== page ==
How Long Do You Have Before You Must Decide to Sign or Decline a Severance Agreement Offer?

Severance Agreement
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So, your employer has offered you a severance agreement. That is good news! Or, if not exactly good news, it is at least a silver lining to a bad situation. A severance agreement offer means that your former employer is willing to ease your period of unemployment while you search for a new position.

A crucial question when deciding whether to accept the agreement, reject the agreement, or attempt to negotiate the agreement is, “How long do I have to decide what to do?” (See our post on severance agreement options for more information on how to actually make your decision.) Most companies will tell you that you must answer within a set period of time or they will withdraw the offer. This time period could range from a single day to over a month, but there are laws governing the minimum amount of time your employer must give you. This blog post will review the rules that your employer should be following when it assigns you that deadline.

The Older Workers Benefit Protection Act for Employees Over 40

If you are over 40 years old when you are extended a settlement offer, the rules are very straightforward. You have rights under the Older Workers Benefit Protection Act (OWBPA), which Congress passed in 1990. Under this law, any terminated employee over 40 years of age who is offered a severance agreement must be given at least 21 days to review that offer.

If an over-40 employee is terminated in connection with a larger group or class of terminations (think a reduction in force, often called a RIF, or the elimination of an entire branch or division of a company), then that employee has 45 days to consider a severance agreement offer.

Additionally, if an employee over 40 decides to accept an agreement and signs or otherwise agrees to it, the OWBPA still gives the employee seven days after agreeing to the severance agreement in which the employee can revoke that decision and be released from its terms.

The goal of this law is to protect the rights of older employees, preventing employers from using the attractive lure of a severance agreement to bully terminated employees into signing away their rights. Unfortunately, Congress has passed no such law to protect terminated employees under the age of 40.

Employees Under 40 Have Only Very Limited Protection

Terminated employees under 40 who have been offered settlement agreements are protected only by the scant safeties guaranteed by the courts. Unfortunately, when it comes to how much time those employees have to consider severance agreement offers, the court gives very little safe harbor. When a court considers the validity of a severance offer, it will assess whether the employee was given sufficient time to thoroughly review and understand the offer.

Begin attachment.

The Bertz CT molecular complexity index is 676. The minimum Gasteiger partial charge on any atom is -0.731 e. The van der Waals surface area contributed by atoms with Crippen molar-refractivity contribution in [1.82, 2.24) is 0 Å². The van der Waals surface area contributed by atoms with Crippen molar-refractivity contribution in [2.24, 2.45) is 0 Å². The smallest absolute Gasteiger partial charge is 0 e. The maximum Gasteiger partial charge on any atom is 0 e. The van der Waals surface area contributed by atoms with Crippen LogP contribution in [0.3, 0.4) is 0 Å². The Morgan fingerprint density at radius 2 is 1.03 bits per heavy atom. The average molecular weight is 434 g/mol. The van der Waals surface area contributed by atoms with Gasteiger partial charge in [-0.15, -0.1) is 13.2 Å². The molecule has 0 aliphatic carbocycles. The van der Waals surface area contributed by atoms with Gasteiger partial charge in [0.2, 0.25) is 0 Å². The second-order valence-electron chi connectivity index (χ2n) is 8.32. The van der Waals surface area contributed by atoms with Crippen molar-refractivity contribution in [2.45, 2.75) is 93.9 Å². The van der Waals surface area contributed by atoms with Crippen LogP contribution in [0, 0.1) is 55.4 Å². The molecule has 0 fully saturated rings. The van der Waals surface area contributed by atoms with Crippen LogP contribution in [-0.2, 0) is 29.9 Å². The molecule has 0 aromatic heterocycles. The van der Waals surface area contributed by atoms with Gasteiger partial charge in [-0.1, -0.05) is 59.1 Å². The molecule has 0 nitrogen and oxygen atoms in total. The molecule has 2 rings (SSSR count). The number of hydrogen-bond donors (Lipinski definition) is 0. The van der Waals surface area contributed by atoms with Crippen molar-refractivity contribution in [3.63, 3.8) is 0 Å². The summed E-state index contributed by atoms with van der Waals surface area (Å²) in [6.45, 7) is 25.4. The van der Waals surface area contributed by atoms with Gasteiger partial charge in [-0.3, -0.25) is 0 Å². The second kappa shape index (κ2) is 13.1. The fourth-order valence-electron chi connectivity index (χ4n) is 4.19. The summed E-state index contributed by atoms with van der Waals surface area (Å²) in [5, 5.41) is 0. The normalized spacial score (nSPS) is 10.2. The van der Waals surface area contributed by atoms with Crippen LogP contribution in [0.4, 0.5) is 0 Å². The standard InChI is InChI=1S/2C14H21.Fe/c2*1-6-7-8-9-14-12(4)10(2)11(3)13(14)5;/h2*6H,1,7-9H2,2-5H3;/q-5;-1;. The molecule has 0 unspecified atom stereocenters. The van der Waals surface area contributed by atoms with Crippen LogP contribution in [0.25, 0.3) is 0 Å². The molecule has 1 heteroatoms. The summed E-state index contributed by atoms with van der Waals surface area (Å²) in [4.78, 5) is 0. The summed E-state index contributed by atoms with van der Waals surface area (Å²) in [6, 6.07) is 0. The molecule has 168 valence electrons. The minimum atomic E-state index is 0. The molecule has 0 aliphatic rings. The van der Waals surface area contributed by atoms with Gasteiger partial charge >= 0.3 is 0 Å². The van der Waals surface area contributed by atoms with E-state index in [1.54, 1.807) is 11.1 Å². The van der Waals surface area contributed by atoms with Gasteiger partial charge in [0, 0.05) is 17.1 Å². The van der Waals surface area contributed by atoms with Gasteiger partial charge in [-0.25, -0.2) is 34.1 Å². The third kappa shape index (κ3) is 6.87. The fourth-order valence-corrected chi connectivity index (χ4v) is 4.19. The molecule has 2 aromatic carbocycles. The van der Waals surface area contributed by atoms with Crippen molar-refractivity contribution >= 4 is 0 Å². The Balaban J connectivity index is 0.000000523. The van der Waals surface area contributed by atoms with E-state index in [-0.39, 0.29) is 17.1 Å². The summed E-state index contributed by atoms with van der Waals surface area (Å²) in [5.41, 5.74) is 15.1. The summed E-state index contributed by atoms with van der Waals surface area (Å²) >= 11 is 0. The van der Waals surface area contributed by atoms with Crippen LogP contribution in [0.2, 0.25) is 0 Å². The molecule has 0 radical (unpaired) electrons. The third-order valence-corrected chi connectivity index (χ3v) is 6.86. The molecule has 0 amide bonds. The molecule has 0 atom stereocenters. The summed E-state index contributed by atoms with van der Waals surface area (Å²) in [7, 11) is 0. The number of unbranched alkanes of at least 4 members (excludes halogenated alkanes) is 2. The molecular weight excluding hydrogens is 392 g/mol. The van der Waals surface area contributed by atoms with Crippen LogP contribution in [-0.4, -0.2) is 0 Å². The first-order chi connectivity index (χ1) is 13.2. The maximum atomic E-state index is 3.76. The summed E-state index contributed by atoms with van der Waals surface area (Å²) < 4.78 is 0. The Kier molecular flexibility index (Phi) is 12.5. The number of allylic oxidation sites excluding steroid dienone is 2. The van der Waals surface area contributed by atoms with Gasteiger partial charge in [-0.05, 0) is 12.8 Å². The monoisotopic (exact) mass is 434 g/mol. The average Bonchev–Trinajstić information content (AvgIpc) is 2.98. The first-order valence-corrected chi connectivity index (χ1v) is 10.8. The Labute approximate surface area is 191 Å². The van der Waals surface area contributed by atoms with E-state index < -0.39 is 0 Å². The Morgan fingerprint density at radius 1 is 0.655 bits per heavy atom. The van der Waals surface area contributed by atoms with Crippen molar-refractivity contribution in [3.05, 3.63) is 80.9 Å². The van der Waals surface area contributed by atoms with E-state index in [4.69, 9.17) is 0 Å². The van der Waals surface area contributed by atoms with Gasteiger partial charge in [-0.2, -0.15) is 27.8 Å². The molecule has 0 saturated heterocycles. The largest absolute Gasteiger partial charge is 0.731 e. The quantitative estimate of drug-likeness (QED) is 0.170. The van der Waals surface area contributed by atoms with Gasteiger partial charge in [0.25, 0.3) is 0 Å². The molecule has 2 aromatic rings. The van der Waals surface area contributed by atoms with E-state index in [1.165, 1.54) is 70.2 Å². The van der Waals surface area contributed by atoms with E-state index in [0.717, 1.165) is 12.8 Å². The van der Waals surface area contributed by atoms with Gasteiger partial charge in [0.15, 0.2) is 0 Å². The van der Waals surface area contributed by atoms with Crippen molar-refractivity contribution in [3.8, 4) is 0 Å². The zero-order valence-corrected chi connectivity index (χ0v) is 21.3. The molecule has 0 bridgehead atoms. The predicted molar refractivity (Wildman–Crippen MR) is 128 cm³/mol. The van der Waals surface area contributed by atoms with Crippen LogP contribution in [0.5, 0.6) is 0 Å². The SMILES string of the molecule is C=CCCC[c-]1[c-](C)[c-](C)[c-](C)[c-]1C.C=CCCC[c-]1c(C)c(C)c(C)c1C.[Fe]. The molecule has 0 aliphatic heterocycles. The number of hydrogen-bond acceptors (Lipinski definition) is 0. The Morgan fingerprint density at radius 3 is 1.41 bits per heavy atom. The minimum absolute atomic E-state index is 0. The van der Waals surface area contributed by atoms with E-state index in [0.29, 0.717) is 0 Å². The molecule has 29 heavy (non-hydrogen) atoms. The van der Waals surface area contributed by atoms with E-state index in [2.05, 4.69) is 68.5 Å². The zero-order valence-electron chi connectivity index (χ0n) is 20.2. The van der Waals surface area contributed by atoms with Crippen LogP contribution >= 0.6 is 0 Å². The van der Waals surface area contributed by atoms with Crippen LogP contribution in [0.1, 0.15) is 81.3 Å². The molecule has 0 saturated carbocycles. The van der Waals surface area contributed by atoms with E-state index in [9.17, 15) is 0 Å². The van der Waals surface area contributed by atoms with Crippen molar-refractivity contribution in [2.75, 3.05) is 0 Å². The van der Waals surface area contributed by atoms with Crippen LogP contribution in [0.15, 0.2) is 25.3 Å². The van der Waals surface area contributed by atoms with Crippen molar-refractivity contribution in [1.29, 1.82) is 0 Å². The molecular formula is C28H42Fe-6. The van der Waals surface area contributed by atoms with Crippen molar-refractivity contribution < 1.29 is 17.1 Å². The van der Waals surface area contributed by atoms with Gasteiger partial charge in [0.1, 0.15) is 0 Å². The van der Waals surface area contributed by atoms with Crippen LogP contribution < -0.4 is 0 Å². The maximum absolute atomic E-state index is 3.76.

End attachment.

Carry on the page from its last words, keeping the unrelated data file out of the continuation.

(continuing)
The court will take into consideration the knowledge and legal sophistication of the former employee: what the court finds to be sufficient time for a terminated contract lawyer to review an agreement will obviously be less than what a fry cook needs. In one example, when considering the validity of a high-level executive’s severance agreement, a federal court found that the terminated employee needed as little as one day to consider the offer. For a low-level manager in a cigarette manufacturing plant, a court decided that the five days allotted to the employee to consider the severance offer was sufficient. Unfortunately, as long as your employer gave you a few days, or in some cases even a single day, to consider the severance offer, it is likely operating within the law as it exists for employees under 40 years old.

Summing It Up

When deciding whether a severance agreement is binding on a former employee, the courts have been fairly unforgiving in assessing how much time an employer must give an employee to consider his or her severance offer.

Remember, if you are over 40, your employer must allow you:

  • at least 21 days to review an offer if you were terminated individually, or
  • at least 45 days to review an offer if you were terminated as part of a larger layoff.

Either way, you have seven days to revoke your agreement to the settlement offer even after you have signed it.

If you’re under 40, the rules are much less helpful. The amount of time you are granted to review an offer:

  • depends on your level of knowledge and legal sophistication and
  • as little as one day—and likely never more than five days—is considered sufficient.

So, what does this mean for you? If you have been offered a severance agreement and you either want to renegotiate it or you have questions about your rights, you should contact a lawyer as soon as possible to discuss your options. Time is not on your side. You need the best advice you can get before you decide to accept, reject, or renegotiate the offered agreement.

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